I’m looking forward to doing it all again next week.
Mmmm… dunno whether it’s the monthly arrival of Observer Food Monthly along with the Sunday papers, but my cooking-muscles really felt like they needed excercising yesterday. I was totally entranced by the article on Ferran Adrià‘s restaurant El Bulli, worth taking a trip to Barcelona to sample it. My mouth was dripping from the description of the emotions which come with the food, I wonder how much this is really down to the food and how much down to the hype, the expectation, the trouble that most people take to visit such a far-flung place. It made me think back to my visit to the Café de la Gare with Guy, I know the food there was awesome, but also the setting, the circumstances, and the chef Bart’s enthusiasm combined to make it more so.
Anyway, this bit from the article said it all for me:
“I noticed a woman at a nearby table. She had put something into her mouth, and now her whole body shook slightly, as if she was having a fit of hiccups. She sat with her head bowed, her shoulders moving up and down, until she looked at the man she was with. She had tears in her eyes, and when she met his gaze, she started laughing – unafraid laughter that made him laugh too.”
So I spent most of yesterday in the kitchen. Not sure why it took me quite so long to prepare what I did (starter: buckwheat & wild rice blinis with smoked haddock paté and yoghurt. Main: A tart [wheat-free shortcrust made with brown rice flour, maize flour and oats. Really could have used some butter though for flavour] containing a kind of roasted pepper and egg-yolk flan mix, with green salad. Dessert: Indian-style rice pudding). I put it down to the fact that I did the washing up about 6 times during the course of the day (the food-processor seemed to come in for particularly heavy use). By the end of the day, my feet were killing me, and I had to spend a couple of hours with them in a baby-bath full of cold water and Epsom salts, while I read the newspapers, leisurely-like.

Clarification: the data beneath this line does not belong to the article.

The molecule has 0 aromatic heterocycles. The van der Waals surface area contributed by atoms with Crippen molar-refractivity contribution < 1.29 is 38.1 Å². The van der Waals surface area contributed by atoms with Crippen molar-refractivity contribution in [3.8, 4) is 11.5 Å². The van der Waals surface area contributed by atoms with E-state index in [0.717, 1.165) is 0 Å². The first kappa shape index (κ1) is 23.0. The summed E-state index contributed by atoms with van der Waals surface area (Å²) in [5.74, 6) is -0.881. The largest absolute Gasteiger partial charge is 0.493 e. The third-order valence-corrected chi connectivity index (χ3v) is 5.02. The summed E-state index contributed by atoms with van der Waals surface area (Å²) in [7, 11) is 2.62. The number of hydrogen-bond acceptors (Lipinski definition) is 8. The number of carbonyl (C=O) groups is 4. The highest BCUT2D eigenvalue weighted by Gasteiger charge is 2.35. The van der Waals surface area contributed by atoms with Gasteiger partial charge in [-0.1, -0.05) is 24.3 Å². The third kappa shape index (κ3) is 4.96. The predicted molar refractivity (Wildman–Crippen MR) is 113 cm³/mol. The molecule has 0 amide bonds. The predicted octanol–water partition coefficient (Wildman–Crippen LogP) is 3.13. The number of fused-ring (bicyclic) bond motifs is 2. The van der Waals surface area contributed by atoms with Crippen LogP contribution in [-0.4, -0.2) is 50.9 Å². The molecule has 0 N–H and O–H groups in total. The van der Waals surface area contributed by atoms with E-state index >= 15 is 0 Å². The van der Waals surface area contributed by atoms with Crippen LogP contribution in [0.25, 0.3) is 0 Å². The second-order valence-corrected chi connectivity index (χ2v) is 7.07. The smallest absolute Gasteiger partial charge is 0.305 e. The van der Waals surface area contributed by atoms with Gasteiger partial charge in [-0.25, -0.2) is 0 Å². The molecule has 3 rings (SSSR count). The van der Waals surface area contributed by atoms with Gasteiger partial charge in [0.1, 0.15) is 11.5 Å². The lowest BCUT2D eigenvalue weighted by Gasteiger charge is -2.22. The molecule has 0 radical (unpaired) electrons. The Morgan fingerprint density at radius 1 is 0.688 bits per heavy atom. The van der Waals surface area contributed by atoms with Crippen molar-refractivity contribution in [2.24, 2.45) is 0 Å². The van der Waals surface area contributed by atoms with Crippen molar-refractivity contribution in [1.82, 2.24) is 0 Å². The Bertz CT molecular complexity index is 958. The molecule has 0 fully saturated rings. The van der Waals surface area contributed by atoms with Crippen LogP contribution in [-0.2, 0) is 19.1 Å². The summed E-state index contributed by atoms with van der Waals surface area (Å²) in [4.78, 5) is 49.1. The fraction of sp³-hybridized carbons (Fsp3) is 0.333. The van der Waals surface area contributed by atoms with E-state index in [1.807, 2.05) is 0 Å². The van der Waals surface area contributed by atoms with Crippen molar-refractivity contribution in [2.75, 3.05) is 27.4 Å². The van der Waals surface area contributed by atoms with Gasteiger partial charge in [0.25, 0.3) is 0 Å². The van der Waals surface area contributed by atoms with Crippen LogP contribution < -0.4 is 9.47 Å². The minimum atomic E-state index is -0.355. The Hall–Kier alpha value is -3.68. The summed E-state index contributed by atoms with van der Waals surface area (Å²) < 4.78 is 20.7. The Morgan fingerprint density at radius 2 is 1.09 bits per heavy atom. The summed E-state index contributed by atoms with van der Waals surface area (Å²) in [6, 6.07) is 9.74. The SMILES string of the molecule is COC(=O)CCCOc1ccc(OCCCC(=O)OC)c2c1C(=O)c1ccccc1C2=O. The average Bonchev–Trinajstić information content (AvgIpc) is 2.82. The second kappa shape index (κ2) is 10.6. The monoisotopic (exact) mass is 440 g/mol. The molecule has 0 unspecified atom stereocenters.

Most of the recipes, by the way, came from the Gluten, Wheat and Dairy Free Cookbook by Antoinette Savill, which I’ve kind of been avoiding using since I got it for my birthday, but now I’ve dived into it I realise it contains some really good stuff.
Somehow my life seems to follow my reading habits. When I’m happily breezing through books, I also seem to breeze through work. At the moment, everything’s a bit octopussy… tentacles of chaos everywhere. I’m halfway through so many books, I’ve lost count. Among the current batch are:
- Fear and Loathing in America by Hunter S Thompson (I’m actually getting somewhere with this one)
- Headstrong by Tony Buzan
- Wired – The Short Life and Fast Times of John Belushi by Bob Woodward
- The Five-day Course in Thinking by Edward de Bono (I’ve been “reading” this for about a couple of months – go figure!)
- Herman Hesse – Pilgrim of Crisis by Ralph Freedman
- Puckoon by Spike Milligan
- The 22 Immutable Laws of Branding by Al Ries and Laura Ries
I’m sure there are one or two others as well. And that doesn’t include the several books I’m reading with Rowan at the moment (yeah, she’s already taking after her old dad)